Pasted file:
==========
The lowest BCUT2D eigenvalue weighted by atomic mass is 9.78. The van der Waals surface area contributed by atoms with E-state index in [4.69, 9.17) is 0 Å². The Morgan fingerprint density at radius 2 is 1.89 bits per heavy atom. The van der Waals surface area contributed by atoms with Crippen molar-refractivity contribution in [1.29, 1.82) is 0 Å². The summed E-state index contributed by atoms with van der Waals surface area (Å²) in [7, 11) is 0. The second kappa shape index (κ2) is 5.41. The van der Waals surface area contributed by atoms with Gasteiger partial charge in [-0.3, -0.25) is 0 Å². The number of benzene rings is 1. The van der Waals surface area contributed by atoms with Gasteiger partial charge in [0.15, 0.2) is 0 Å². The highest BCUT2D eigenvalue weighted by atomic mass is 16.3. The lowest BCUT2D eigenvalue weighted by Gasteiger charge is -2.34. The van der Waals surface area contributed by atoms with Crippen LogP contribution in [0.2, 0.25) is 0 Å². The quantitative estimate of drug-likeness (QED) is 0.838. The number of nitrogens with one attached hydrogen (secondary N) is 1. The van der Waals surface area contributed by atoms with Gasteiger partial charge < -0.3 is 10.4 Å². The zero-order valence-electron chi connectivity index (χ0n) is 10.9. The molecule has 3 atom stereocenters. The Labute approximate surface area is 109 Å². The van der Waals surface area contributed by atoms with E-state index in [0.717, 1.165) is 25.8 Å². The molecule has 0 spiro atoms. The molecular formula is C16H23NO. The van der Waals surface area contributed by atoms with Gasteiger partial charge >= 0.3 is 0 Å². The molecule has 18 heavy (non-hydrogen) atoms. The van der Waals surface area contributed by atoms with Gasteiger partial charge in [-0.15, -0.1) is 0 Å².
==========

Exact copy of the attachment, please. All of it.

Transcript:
The lowest BCUT2D eigenvalue weighted by atomic mass is 9.78. The van der Waals surface area contributed by atoms with E-state index in [4.69, 9.17) is 0 Å². The Morgan fingerprint density at radius 2 is 1.89 bits per heavy atom. The van der Waals surface area contributed by atoms with Crippen molar-refractivity contribution in [1.29, 1.82) is 0 Å². The summed E-state index contributed by atoms with van der Waals surface area (Å²) in [7, 11) is 0. The second kappa shape index (κ2) is 5.41. The van der Waals surface area contributed by atoms with Gasteiger partial charge in [-0.3, -0.25) is 0 Å². The number of benzene rings is 1. The van der Waals surface area contributed by atoms with Gasteiger partial charge in [0.15, 0.2) is 0 Å². The highest BCUT2D eigenvalue weighted by atomic mass is 16.3. The lowest BCUT2D eigenvalue weighted by Gasteiger charge is -2.34. The van der Waals surface area contributed by atoms with Crippen LogP contribution in [0.2, 0.25) is 0 Å². The quantitative estimate of drug-likeness (QED) is 0.838. The number of nitrogens with one attached hydrogen (secondary N) is 1. The van der Waals surface area contributed by atoms with Gasteiger partial charge < -0.3 is 10.4 Å². The zero-order valence-electron chi connectivity index (χ0n) is 10.9. The molecule has 3 atom stereocenters. The Labute approximate surface area is 109 Å². The van der Waals surface area contributed by atoms with E-state index in [0.717, 1.165) is 25.8 Å². The molecule has 0 spiro atoms. The molecular formula is C16H23NO. The van der Waals surface area contributed by atoms with Gasteiger partial charge >= 0.3 is 0 Å². The molecule has 18 heavy (non-hydrogen) atoms. The van der Waals surface area contributed by atoms with Gasteiger partial charge in [-0.15, -0.1) is 0 Å².